For more specific information on the individual collaborators and the techniques that produced these images and animations, please contact Justin Eure, firstname.lastname@example.org.
Stunning Science: The Unexpected Eye Candy of Experimentation
From atomic-scale patterns to animations of primordial plasma, Brookhaven Lab scientists use striking imagery to drive research forward
August 13, 2013
Maps of quantum efficiency or nanoscale soil structures may not sound thrilling—after all, these specialized studies tend to be bogged down by dense data and steep learning curves. But there’s tremendous beauty in all aspects of science, and the right visualization can simultaneously reveal fundamental truths about the world and dazzle the eyes.
These images and animations showcase a small sampling of the often unexpected eye candy uncovered by Brookhaven Lab scientists through their cutting-edge research in fields ranging from x-ray lenses to cosmic cameras. There’s a story of rigorous investigation, collaboration, and scientific discovery behind each of these works.
This metallic alloy of platinum, iridium, and strontium appeared as an unexpected heart—the familiar shape was a chance discovery made as scientists probed the atomic-scale structure of the material. Each of those red dots is an individual atom pinpointed with a scanning transmission electron microscope (STEM) at Brookhaven’s Center for Functional Nanomaterials (CFN). Way down on the nanoscale, color doesn't actually exist, but physicists added the red tint to bring out the romance in this custom-grown material. CREDIT: CFN’s Electron Microscopy Group
These gold and blue gradients reveal the spatial distribution of the quantum efficiency of a cesium potassium antimonide cathode fabricated at Brookhaven Lab. When tested at Jefferson Lab with a 200 kV electron gun, the center portion lost the cathode—negatively charged electrode found in batteries and other devices— due to inadvertent vacuum increase and resultant ion bombardment. Surprisingly, the rest of the cathode retained its functional efficiency. CREDIT: Laser Applications Group of the Instrumentation Division.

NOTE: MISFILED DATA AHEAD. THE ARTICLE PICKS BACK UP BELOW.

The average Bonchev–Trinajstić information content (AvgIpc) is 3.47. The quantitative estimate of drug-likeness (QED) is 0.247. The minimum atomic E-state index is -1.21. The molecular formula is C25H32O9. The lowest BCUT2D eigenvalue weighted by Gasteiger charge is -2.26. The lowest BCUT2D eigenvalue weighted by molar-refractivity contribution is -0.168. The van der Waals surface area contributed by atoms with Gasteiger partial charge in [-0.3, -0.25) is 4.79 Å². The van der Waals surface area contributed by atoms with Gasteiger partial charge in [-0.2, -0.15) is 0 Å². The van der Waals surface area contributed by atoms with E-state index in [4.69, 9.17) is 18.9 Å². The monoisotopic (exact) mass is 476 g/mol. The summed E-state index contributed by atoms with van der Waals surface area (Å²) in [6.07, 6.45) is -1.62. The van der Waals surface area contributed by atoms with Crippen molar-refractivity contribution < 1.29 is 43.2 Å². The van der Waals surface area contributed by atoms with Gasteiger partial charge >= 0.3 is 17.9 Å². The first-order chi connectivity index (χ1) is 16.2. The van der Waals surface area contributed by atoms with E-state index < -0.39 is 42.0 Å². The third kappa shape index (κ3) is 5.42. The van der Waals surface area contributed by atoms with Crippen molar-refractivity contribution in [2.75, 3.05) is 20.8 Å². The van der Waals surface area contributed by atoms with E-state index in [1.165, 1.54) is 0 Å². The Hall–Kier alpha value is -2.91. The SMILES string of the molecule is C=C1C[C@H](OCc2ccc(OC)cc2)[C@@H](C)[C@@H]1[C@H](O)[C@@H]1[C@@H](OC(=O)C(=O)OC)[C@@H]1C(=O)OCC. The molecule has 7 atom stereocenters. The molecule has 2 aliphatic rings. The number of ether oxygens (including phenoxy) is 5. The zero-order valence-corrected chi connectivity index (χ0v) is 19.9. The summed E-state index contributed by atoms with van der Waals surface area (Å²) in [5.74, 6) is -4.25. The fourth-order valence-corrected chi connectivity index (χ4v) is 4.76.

Cosmic Camera Sensors
These digital camera CCDs—four chips with 16 segments each—will join 196 others inside the 3.2-gigapixel camera of the Large Synoptic Survey Telescope (LSST). The false-color image shows the CCD chips illuminated by near infrared light—the wavelength range where the LSST will study distant galaxies in its quest to reveal the secrets of dark energy and dark matter. The patterns are interference fringes caused by small thickness variations in the silicon wafer from which they were fabricated, but these striking contours will not impact performance. CREDIT: Instrumentation Division and Physics Department.
The dark lines marking the petals of this nanoscale flower are actually carbon nanotubes. When exposed to natural organic matter (NOM) in fresh water and agitated, the nanotubes form this rose-like spiral. Captured using high-resolution transmission electron microscopy (TEM) at Brookhaven Lab, this nanorose demonstrates the way carbon nanotubes could combine with organic matter and form bundles when traveling through fast-moving rivers and streams. This formation renders potentially toxic materials benign as they sink to the bottom of bodies of water and remain safely encased in NOM. CREDIT: Center for Functional Nanomaterials